This replica of a giant mortar stands in the middle of an Ethiopian traffic circle. The weapon it commemorates was built by the Christian hostages of an Ethiopian emperor and was abandoned atop a hill, where it still lies today.
When the Ethiopian Emperor Tewodros II accepted Christian missionaries into his capital, it was not for their religious guidance. The Christian monarch was after their science, and more specifically, their help in building ever larger cannons and mortars.
In the mid-1850s, Emperor Tewodros II had a vision for a modern, industrialized Ethiopia. The Christian ruler dreamed of restoring a strong monarchy, ending the slave trade, and creating a modern military that would keep Ethiopia strong and safe. But to do this he would need the support of foreign powers, in particular, the British, and their knowledge of weaponry.
The British, however, were not as accommodating as Tewodros would have liked. The Emperor wrote a letter to Queen Victoria asking her to send skilled workers to teach his subjects how to produce firearms, but the letter was ignored.
Tewodros, therefore, turned to the European missionaries who had come to Ethiopia, seeking not their religious guidance but their scientific knowledge. At the time, he told his British confidant John Bell that “he would have been more pleased with a box of English gunpowder” than with their religious books.
So he commandeered the missionaries as his weapon makers, placing them all in a precarious position: they would try their best to produce cannons and mortars, or risk upsetting the monarch. None of them, however, had any direct knowledge of how to make weapons; at best they had some experience with casting metal.
A foundry was built at Gafat, and the missionaries managed to build a succession of mortars and cannons of dubious quality, with Tewodros demanding increasingly larger weapons. The pinnacle of all this trial-and-error cannon making was a seven-ton mortar that Tewodros named Sebastopol, after the site of a battle during the Crimean War.
Capable of firing half-ton artillery rounds—at least in theory—Sebastopol was the pride of the Ethiopian arsenal, which now numbered 15 cannon and seven mortars. Still, Tewodros was not happy with the standard of his weapons and sought further help from the British. But this was when things started going wrong for the modernizing Ethiopian monarch.
After two years of waiting, Tewodros was still hoping for a reply from Queen Victoria. But his patience was just about spent. Angered, he took hostage the British Consul in Ethiopia, Captain Charles Duncan Cameron, the very man who was supposed to personally deliver the letter into the hands of Victoria. He also imprisoned all the British subjects in Ethiopia, along with various other Europeans who happened to be passing through, in an attempt to get the Queen’s attention.
This was a very bad idea. On December 21, 1867, a British force was dispatched from Bombay. It included 13,000 troops supported by 8,000 auxiliary workers, thousands of mules, hundreds of camels, and 44 Indian elephants.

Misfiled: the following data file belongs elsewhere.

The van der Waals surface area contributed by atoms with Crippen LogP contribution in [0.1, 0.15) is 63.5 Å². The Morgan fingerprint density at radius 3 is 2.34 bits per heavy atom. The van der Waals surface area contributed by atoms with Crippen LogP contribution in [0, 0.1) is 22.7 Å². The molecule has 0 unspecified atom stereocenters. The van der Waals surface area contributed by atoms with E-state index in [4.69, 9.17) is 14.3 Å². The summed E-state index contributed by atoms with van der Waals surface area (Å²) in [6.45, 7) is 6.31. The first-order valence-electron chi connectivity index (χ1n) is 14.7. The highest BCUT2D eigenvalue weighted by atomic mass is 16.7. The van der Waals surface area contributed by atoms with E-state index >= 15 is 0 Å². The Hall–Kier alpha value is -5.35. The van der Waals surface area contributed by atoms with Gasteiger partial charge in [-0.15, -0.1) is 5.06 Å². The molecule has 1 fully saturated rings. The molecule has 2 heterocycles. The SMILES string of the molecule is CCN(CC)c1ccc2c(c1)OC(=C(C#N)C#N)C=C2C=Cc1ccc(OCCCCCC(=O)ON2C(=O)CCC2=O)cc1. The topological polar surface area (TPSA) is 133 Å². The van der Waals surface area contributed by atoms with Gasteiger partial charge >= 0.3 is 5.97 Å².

Tewodros moved his forces to the mountain stronghold of Magdala (present-day Amba Mariam), along with his prisoners and his arsenal. Dragging cannons and mortars up the mountainside, however, was no easy feat. Sebastopol alone needed 800 people to drag it up the steepest parts, and what was normally a weeklong journey instead took months.
It was tough going for the British, too, who took nearly two and a half months to cross the arid plains, hills, and mountains on the way to Magdala. But when the two sides finally engaged in battle, British firepower proved devastating. Their new breech-loading Snider rifles obliterated the onrushing musket- and spear-bearing Abyssinian forces.
The artillery that Tewodros had for so long coveted proved next to useless. Many pieces failed to fire, and many others never made it up the mountain. No record exists of Sebastopol ever being used in the battle. If it did make it into a firing position, which itself is unlikely, there’s a strong possibility that it would have misfired.
What is certain is that no one ever had the motivation to bring Sebastopol back down from Magdala. It still sits up on the plateau near the old fortress, green with rust and with only a wooden fence surrounding it. There is, however, a bronze replica of Sebastopol on display at the center of a roundabout at Tewodros Square in Addis Ababa.
As for Emperor Tewodros II, he retreated to the fortress after his defeat at the Battle of Magdala, released his hostages and then died by suicide. Some claim that he shot himself with a pistol given to him as a gift by Queen Victoria: the only weapon the British monarch ever gave to the Ethiopian Emperor.
Know Before You Go
The original Sebastopol mortar sits up on Magdala (Makdala) Hill near Amba Mariam, about 170 miles north of Addis Ababa. Strong trekkers can get their on foot as a long day trip from the town of Tenta, but most visitors take a tent and camp on the hill overnight, where locals can provide water and firewood (but not always food).
If that sounds like too much effort, then you can go see the replica, which stands on Tewodros Square, inside a roundabout along Churchill Avenue in central Addis Ababa.